After the lateral folding the gut tube will be suspended from the posterior (dorsal) body wall by the dorsal mesentery. It is comprised of visceral mesoderm.

Another mesentery forms, the ventral mesentery. It is also comprised of visceral mesoderm, and it connects the gut tube to the anterior (ventral) body wall. When both the dorsal and ventral mesenteries are present the body cavity is divided into 2 separate halves, but this is only temporary. The ventral mesentery soon disappears, causing the body cavity to be a large continuous space again.

The septum transversum

The septum transversum is a thick plate of mesoderm. It separates the thoracic and abdominal cavities, but not completely, as it leaves the pericardioperitoneal canals on each side of the foregut, the cranial third of the gut tube.

The septum transversum will function as a scaffold for the diaphragm to be formed on.

Separation of the pleural and pericardial cavities and formation of the fibrous pericardium

The pleural and pericardial cavities are separated by the pleuropericardial membranes. These membranes grow out of each side of the lateral body wall. They will eventually fuse, dividing the thoracic cavity into the pericardial cavity and the two pleural cavities. These membranes eventually form the fibrous pericardium.

Separation of the thoracic and abdominal cavities

The thoracic and abdominal cavities still communicate through the pericardioperitoneal canals. These canals will eventually be closed by the pleuroperitoneal membranes, which grow out of the body wall. The membranes eventually fuse, separating the thoracic and abdominal cavities.

Formation of the diaphragm

The adult diaphragm is comprised of three parts: the two crura, the central tendon, and the muscular part. The crura attach the muscular part to the vertebral column. The fibres of the muscular part converge at the central tendon.

The crura (singular: crus) are formed where the pleuroperitoneal membranes fuse with the mesentery of the oesophagus. These membranes continue to grow on top of the septum transversum until they completely cover it and fuse together, forming the central tendon.

The muscular part of the diaphragm originates from myotomes of the cervical somites C3 – C5. The phrenic nerve, which innervates the diaphragm, also originates from cervical segments C3 – C5. During further development the diaphragm migrates caudally, which explains the long course of the phrenic nerve to the diaphragm.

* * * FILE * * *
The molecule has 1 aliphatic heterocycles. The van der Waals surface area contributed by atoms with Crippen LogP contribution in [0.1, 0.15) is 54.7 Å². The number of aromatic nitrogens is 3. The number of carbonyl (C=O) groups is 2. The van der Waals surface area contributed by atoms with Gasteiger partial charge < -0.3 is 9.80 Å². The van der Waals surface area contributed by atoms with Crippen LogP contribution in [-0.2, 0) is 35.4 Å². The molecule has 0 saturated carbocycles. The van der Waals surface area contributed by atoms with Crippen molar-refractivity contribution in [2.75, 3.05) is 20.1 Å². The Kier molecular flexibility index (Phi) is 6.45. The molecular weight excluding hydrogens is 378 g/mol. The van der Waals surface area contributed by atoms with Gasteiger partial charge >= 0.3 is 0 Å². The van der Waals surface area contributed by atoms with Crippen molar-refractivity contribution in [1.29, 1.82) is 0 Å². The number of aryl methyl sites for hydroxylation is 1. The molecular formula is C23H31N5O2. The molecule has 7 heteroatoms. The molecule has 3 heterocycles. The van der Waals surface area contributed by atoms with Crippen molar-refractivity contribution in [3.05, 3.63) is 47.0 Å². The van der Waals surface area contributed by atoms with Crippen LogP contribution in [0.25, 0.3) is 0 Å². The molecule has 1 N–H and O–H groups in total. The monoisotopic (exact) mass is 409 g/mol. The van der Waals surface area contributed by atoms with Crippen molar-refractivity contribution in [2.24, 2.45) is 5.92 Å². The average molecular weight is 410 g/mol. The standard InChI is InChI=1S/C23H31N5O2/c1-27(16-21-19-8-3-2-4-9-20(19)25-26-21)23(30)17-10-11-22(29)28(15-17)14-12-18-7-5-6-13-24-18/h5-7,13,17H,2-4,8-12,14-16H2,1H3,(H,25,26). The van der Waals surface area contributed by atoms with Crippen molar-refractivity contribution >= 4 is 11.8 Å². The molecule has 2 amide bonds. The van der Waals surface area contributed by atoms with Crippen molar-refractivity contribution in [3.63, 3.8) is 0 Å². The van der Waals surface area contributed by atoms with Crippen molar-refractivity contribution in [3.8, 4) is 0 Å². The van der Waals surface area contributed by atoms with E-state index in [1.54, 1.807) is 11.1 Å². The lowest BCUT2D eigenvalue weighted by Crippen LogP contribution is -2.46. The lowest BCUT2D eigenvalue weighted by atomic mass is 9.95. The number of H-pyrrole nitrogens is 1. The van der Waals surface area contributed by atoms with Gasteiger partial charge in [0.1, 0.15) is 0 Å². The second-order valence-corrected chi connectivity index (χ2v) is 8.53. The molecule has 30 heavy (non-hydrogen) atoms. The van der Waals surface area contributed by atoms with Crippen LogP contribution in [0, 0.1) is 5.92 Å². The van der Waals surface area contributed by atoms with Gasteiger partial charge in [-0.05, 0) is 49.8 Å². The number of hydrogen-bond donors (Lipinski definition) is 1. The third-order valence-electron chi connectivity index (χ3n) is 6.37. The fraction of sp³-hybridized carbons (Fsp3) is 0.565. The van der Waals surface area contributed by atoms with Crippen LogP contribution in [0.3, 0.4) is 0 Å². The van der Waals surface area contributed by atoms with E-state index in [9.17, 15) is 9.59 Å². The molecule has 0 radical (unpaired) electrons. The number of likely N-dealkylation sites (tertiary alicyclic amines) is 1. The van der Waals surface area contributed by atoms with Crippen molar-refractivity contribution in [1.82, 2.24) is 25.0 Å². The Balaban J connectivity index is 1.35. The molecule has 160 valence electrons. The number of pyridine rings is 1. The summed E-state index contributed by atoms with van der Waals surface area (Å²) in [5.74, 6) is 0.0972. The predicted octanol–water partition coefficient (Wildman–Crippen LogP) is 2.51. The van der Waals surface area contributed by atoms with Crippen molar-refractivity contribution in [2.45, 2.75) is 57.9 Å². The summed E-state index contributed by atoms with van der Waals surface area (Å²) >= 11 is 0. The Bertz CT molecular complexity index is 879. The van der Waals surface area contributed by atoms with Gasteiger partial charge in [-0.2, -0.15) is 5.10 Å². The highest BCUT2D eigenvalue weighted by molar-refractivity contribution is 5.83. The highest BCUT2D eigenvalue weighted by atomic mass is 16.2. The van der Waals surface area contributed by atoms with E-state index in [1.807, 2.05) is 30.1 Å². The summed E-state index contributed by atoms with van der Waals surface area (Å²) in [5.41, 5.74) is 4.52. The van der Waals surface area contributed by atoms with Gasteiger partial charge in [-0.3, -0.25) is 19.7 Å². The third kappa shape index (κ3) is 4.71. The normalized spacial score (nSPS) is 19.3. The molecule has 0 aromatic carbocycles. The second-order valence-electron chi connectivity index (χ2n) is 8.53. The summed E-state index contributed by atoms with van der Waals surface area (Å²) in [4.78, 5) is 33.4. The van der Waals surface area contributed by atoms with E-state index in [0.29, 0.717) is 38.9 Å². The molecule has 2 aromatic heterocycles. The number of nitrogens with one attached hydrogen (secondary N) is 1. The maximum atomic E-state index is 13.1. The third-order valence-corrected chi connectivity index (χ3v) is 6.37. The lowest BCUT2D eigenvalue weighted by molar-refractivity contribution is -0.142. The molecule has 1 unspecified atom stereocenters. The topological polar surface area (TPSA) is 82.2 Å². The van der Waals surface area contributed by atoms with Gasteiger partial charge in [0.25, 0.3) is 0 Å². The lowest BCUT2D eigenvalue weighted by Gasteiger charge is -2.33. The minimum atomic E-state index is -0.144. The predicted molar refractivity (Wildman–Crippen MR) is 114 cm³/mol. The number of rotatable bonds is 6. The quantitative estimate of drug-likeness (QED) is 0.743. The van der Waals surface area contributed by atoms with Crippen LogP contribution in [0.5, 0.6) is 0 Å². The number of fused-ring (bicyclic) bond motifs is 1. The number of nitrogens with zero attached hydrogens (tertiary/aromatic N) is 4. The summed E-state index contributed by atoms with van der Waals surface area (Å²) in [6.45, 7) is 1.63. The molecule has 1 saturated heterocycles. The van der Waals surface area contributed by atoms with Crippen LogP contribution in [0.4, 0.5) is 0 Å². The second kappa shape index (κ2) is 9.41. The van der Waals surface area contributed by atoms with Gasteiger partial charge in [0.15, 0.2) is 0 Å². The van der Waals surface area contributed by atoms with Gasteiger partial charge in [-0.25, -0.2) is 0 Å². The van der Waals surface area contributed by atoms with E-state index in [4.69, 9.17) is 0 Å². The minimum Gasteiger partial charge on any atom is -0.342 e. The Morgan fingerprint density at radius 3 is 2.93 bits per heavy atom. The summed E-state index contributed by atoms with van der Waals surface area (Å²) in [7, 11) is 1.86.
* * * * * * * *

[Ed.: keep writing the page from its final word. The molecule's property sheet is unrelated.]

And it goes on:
Serous membranes

The serous membranes are the parietal and visceral layers of the three body cavities.

The parietal mesoderm gives rise to the parietal layers of the pleural, pericardial, and peritoneal cavities. The visceral mesoderm gives rise to the visceral layers of these organs.

Relevant malformations

Ventral body wall defects

Ventral body wall defects are developmental malformations where an organ herniates out through the ventral body wall. Most of these are due to the lateral body wall folds not closing properly during the lateral folding. There are several types, depending on the organ affected:

  • Ectopia cordis – the heart lies outside the body
  • Gastroschisis – intestines lie outside the body
  • Bladder exstrophy – the bladder lies outside the body

Omphalocele is another ventral body wall defect involving the intestines, but it is not formed due to improper lateral folding; it’s rather an abnormality of the physiological umbilical herniation of the intestines.

Congenital diaphragmatic hernias

Diaphragmatic hernias involve herniation of abdominal cavity contents into the thoracic cavity. This occurs because the pleuroperitoneal membranes never fully close the pericardioperitoneal canals, leaving a defect in the diaphragm.